Preparing for Hurricane Florence: What Travel Nurses Should Know

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A look at Hurricane Florence from space. The Category 2 storm is expected to hit the East Coast this weekend.

Hurricane Florence is expected to make landfall near the Carolina coast later today and into the weekend. Forecasters are already calling it “the storm of a lifetime.” Are you in the path of the storm? If you are, don’t panic. Here’s what travel nurses can do to stay safe before and after a natural disaster while on assignment.

Before the storm:

Learn your facility’s emergency response plan: Most facilities have an emergency response plan in place to protect their patients and staff during critical events or natural disasters. In some cases, hospitals will even evacuate their patients if they can. However, just like hospitals, no two emergency response plans are alike. So, make sure you understand your role within that plan. Your unit manager should be able to brief you on your specific role and answer any of your questions.

Stock up on supplies: Prepare for what you’ll need before and after a natural disaster. The American Red Cross recommends this handy checklist of emergency supplies. For example, you should have a 2-week supply of non-perishable food and water as well as a full tank of gas in your car. You may also want to purchase a battery-powered NOAA Weather Radio so you can get the latest information from the National Weather Service.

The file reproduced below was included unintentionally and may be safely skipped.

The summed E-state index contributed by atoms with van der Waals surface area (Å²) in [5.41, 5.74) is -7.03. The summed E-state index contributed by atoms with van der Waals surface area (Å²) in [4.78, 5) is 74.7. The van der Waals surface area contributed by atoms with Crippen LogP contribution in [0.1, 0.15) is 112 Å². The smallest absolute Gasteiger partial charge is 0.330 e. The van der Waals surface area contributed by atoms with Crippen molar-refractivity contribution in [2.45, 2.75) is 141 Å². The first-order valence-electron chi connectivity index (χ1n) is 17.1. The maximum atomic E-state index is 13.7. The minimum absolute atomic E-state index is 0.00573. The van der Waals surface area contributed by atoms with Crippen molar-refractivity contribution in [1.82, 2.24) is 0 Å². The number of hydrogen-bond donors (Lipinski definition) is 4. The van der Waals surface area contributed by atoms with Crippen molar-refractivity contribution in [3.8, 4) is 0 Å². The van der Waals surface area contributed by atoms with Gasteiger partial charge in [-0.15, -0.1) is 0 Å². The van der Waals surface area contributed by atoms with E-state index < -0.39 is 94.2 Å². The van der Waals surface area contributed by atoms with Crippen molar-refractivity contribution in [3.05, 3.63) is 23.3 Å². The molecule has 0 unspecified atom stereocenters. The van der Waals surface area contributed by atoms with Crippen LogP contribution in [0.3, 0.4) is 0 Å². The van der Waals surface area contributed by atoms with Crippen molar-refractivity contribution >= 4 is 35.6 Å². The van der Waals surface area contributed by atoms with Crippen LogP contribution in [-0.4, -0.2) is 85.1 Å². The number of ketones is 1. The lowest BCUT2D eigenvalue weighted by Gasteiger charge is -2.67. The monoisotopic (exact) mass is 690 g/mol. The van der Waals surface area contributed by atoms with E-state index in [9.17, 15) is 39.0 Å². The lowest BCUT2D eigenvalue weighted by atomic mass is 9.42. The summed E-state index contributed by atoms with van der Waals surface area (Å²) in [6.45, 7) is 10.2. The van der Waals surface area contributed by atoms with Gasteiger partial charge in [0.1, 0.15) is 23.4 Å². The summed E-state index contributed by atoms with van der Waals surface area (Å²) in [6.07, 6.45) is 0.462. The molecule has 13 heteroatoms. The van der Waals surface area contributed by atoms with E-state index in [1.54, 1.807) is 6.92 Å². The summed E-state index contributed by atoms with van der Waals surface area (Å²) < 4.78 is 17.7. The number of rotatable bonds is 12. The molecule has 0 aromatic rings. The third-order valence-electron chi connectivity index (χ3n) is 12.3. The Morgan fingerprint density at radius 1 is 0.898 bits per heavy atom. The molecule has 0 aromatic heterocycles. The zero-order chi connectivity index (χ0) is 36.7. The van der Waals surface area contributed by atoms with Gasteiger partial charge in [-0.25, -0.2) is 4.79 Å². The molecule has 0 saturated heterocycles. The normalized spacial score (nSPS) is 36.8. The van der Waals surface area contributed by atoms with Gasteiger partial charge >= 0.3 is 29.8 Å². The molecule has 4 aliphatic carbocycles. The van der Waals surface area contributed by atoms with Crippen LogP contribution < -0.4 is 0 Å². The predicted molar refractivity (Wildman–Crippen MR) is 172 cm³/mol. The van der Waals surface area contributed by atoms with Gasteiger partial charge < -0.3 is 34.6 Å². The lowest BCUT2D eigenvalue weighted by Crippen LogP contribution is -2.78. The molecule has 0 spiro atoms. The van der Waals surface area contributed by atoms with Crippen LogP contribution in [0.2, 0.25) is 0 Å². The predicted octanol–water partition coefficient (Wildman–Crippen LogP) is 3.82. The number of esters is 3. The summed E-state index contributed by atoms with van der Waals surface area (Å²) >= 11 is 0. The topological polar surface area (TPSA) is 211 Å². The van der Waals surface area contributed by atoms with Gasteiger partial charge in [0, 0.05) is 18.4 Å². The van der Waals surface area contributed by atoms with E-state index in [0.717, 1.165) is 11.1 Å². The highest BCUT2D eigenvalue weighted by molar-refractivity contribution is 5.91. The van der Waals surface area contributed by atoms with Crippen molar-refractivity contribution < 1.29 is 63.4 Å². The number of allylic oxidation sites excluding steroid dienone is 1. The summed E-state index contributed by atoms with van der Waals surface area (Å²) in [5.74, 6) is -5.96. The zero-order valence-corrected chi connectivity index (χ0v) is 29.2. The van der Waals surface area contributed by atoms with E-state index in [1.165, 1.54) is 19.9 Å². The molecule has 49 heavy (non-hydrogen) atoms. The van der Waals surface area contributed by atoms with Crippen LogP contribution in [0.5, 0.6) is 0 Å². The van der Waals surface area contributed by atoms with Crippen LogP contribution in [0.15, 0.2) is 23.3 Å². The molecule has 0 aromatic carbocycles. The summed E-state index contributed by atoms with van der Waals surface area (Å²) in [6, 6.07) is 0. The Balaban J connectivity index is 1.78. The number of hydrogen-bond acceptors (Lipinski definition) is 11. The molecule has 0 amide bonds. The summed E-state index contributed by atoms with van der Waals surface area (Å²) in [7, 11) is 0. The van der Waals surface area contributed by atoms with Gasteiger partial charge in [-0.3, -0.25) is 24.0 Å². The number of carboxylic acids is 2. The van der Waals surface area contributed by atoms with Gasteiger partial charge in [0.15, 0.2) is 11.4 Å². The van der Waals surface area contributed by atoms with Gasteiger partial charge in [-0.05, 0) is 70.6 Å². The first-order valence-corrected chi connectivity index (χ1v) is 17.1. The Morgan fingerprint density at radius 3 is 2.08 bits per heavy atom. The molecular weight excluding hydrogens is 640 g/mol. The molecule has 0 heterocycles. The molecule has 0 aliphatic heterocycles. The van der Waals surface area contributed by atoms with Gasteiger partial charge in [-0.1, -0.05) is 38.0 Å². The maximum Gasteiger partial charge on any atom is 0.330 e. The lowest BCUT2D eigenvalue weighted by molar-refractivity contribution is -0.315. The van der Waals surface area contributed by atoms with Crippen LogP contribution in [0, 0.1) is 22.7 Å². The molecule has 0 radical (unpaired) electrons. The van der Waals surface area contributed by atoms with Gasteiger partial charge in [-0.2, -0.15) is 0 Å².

Consider your housing situation: Make sure you have a Plan B for housing in the event that your current living situation becomes uninhabitable. Talk with your recruiter and your facility managers beforehand to determine your best course of action.

After the storm:

Contact your friends and family: Let your loved ones know you are safe. You can do so on Facebook or use the Safe and Well website. As a travel nurse, it’s also a great idea to put your recruiter on this list.

Avoid flooded areas and downed power lines: Flooding brings with it the risk of waterborne bacterial contamination and downed power lines pose a potential threat in the aftermath of a storm.

Don’t drink the tap water until authorities have given the all-clear. Tap water might not be safe to drink immediately following a natural disaster, so use your bottled water and/or boil the tap water before you use it.

Should you ever find yourself preparing for a natural disaster while on assignment, we hope these tips can help you stay safe. Thank you to all the travel nurses who have weathered similar storms or disasters in the name of patient care! You inspire all of us!

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